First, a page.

|Buhr, Richard - Jeff|
Submitted to: Southern Poultry Science Society Meeting Abstracts
Publication Type: Abstract Only
Publication Acceptance Date: 12/4/2000
Publication Date: 1/15/2001
Citation: BUHR, R.J., DICKENS, J.A., WILSON, J.L. FILLING AND EMPTYING OF THE ALIMENTARY TRACT OF MEAL FED BROILER BREEDER HENS. SOUTHERN POULTRY SCIENCE SOCIETY MEETING ABSTRACT. 2001.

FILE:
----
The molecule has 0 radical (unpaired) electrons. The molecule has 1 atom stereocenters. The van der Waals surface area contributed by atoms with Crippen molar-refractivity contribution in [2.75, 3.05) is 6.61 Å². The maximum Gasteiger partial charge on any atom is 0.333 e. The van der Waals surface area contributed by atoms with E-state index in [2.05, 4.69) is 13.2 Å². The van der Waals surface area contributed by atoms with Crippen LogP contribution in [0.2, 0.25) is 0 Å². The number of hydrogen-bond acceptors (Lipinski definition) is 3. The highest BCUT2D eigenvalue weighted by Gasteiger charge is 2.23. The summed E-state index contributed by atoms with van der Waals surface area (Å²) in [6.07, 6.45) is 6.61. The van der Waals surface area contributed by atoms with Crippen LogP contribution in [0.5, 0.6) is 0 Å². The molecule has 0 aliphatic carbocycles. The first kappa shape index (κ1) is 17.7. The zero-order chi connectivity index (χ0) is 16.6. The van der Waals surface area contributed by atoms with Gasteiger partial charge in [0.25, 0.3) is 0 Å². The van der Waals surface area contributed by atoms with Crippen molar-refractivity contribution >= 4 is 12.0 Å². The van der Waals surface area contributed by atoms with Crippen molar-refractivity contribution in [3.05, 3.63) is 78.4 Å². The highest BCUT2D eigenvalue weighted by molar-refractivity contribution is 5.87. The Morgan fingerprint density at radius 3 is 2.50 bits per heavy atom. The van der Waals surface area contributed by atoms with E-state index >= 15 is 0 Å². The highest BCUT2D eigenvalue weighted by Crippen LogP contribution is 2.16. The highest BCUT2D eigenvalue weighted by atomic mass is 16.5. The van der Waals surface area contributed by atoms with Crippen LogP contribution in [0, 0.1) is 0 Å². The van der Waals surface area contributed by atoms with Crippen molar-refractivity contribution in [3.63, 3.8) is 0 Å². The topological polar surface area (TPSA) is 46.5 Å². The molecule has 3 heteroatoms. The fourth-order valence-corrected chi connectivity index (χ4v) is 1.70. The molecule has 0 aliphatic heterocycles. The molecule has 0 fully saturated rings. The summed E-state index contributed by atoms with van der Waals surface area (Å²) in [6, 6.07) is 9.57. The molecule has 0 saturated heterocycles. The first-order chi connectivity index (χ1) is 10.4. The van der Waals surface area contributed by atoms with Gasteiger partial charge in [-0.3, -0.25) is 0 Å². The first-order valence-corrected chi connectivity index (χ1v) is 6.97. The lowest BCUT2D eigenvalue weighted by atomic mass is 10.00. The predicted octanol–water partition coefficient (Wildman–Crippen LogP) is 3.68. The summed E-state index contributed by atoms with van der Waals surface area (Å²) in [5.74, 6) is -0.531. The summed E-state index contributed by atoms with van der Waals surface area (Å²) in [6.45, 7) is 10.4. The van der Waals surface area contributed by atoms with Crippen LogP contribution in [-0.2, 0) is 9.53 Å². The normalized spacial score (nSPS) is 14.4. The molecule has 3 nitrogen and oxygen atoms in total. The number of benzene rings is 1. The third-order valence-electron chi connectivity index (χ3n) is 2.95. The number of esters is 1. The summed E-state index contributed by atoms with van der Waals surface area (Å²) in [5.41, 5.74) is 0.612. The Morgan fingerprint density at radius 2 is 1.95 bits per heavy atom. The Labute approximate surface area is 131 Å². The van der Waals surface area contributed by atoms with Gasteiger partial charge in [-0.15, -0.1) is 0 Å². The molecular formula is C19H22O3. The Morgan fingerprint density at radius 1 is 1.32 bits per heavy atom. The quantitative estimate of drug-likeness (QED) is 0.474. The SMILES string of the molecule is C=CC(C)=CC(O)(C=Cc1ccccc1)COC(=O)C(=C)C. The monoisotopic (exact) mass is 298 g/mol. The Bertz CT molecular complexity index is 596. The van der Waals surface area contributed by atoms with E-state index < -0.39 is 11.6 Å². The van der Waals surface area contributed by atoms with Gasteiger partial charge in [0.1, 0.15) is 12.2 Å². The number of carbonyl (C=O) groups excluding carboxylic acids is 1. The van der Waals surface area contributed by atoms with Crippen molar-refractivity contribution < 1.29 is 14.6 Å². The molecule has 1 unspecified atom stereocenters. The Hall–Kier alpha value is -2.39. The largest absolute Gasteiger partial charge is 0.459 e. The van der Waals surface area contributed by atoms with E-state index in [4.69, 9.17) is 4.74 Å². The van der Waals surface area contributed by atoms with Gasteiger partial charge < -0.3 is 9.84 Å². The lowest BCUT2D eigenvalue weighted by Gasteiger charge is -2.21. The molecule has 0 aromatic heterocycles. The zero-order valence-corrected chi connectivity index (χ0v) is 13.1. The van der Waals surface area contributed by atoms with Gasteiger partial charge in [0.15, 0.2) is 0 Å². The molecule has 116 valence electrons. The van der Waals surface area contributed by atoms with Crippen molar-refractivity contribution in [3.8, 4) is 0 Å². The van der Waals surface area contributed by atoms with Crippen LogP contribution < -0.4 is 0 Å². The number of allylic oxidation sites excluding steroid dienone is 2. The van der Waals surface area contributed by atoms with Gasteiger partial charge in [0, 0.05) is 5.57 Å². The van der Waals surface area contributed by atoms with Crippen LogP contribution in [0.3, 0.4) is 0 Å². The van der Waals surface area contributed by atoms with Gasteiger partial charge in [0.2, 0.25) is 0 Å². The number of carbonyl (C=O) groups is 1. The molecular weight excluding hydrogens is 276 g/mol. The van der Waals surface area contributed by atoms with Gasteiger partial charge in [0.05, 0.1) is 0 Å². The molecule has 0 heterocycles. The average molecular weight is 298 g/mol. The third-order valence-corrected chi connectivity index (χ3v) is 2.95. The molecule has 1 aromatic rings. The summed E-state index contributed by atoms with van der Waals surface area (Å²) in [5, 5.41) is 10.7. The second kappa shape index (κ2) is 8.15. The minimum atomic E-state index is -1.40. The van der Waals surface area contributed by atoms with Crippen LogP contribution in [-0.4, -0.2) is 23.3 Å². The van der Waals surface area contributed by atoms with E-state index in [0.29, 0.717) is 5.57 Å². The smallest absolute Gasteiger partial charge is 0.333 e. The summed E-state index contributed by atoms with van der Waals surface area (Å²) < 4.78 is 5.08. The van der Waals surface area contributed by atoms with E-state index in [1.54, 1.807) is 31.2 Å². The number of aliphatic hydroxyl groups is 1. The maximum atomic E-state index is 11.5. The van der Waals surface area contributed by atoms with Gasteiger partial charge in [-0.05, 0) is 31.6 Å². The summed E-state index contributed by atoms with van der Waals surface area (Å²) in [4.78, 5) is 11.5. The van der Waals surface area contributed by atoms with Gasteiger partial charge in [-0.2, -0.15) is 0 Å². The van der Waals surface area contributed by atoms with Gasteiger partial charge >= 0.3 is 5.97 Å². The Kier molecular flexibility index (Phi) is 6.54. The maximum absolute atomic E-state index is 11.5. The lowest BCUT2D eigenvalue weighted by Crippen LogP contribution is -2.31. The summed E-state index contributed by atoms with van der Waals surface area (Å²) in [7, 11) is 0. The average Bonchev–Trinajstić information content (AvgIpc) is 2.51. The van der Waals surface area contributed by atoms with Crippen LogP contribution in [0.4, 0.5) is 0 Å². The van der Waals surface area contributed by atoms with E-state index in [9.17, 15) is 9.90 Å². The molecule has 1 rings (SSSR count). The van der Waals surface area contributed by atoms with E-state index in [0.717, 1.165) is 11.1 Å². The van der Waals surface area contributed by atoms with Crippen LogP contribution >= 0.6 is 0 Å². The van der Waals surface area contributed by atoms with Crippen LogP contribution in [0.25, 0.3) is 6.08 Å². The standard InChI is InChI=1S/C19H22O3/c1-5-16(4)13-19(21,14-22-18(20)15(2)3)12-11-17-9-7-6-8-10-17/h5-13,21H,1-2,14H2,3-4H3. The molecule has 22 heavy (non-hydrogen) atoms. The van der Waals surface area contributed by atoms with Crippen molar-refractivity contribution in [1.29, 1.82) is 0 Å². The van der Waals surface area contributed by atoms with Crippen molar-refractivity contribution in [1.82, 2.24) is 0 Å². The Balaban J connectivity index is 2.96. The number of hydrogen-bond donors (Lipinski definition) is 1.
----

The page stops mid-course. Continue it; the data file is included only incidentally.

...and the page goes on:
Technical Abstract: To evaluate the rate of alimentary tract filling and emptying following a single meal feeding, broiler breeder hens were processed successively over a two day period. Breeder hens from the same flock at 45 and 67 wk-of-age (3.4 and 3.9 kg body weight) were fed 133 g/hen at 06:00 and then cooped and processed after 0, 2, 4 and 6 h. A duplicate set of hens remained in coops overnight and were processed the following morning at 08:00. The tracts were separated and weighed in three segments; the crop, proventriculus and gizzard, and the intestines (duodenum to vent; n = 6 / cooping time / age). On the day of feeding, peak crop weight was attained at 4 h (145 g) for the young hens and at 6 h (108 g) for the older hens. Peak weight for the proventriculus and gizzard was attained at 6 h for both age hens (76 and 81 g). Peak intestine weight was attained sooner at 2 h (173 g) for the younger hens and at 4 h for the older hens (209 g). The following morning tract segment weights did not differ among hens at any cooping time for the crop (12 g), proventriculus and gizzard (66 g), or intestines (152 g young and 200 g older hens). Clearance of the crop and proventriculus readily occurred overnight while hens were held in coops without access to water. However, not until after 50 h off feed had the intestines appeared to have attained a minimum value (125 g young 162 g older hens). These results demonstrate that cooping breeder hens at 2, 4, or 6 h after feeding resulted in comparable alimentary tract clearance when processed the following morning. In addition, an average crop weight of 12 g was attained for hens in all groups when held in coops overnight.